We don’t have time in the schedule. We don’t have the budget to do research. We already know what the target wants. There are a lot of reasons not to do research, sure, and they all have merit, at least some of the time. But doing research doesn’t have to be a formal process or consume a lot of resources—and the benefit it provides can be immeasurable.
A recent project dramatically brought this home for me. We were creating a major new website for a new client, who was reaching out to a brand new target. It was an audience we know fairly well, and we were confident we knew what the focus of the website should be and what functionality was needed as well as what content the target would respond to. We had limited time and a tight budget, as almost everyone does. But we made the decision to dedicate a small percentage of the budget to conducting some informal focus groups.
We developed a recruiting plan and developed a series of questions we wanted to ask, and located potential participants through some basic industry research. We offered them a small incentive for participating and brought them in for a series of three focus groups—one in Cincinnati and two in New York over the course of a week. It didn’t take a lot of time, and what we found out not only surprised us, but also paid off in a big way.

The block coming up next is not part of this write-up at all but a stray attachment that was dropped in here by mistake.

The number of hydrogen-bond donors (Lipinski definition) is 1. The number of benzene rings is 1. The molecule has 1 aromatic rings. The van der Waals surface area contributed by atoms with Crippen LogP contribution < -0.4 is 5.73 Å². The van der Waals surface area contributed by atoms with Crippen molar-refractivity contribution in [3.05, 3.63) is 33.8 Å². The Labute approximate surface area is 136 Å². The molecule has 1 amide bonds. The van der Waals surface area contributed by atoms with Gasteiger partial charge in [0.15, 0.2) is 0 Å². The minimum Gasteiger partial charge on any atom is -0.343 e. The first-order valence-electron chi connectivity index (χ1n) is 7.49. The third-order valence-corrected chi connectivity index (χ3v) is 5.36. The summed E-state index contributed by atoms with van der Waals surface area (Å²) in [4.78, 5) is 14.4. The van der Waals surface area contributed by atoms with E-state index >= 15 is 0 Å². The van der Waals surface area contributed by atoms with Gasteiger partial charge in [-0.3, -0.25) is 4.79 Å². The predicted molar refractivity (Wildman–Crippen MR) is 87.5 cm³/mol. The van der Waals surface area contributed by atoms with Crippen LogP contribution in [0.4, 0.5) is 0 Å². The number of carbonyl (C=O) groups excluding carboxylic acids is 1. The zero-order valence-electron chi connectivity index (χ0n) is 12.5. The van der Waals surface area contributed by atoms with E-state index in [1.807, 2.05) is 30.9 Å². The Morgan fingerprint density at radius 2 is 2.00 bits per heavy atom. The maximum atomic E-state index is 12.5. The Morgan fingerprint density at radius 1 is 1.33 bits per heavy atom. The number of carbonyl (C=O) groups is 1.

It turned out what we believed would have tremendous value for our target was something they’re already getting elsewhere from sources they like and trust. Further, they told us our client’s credibility in that area was somewhat limited…but that the client has tremendous credibility in another area that our target really wants to tap into, and that became the focus of our site content.
We had an idea for a specific interactive piece on the site, one our client really liked. It would take a relatively large percentage of our budget, but if it worked, we believed it would be worth it. Instead, the focus groups told us it was not only something they wouldn’t use, but were actively opposed to. Some even told us it would make them reconsider whether to complete the call to action on the site. We were able to redirect project resources and enhance a key piece of functionality—something that will ultimately increase the value for our client as well as for their target audience.
The ultimate deliverable delights both the client and the target audience, and is well on the way to achieving our client’s business objectives. Would it have had the same impact if we’d skipped the research and forged ahead with what we thought we knew? Definitely not. And the end result provided dramatically greater value to our client and the target.
Have you had a similar experience in research, or do you have a different perspective? Tell us about it!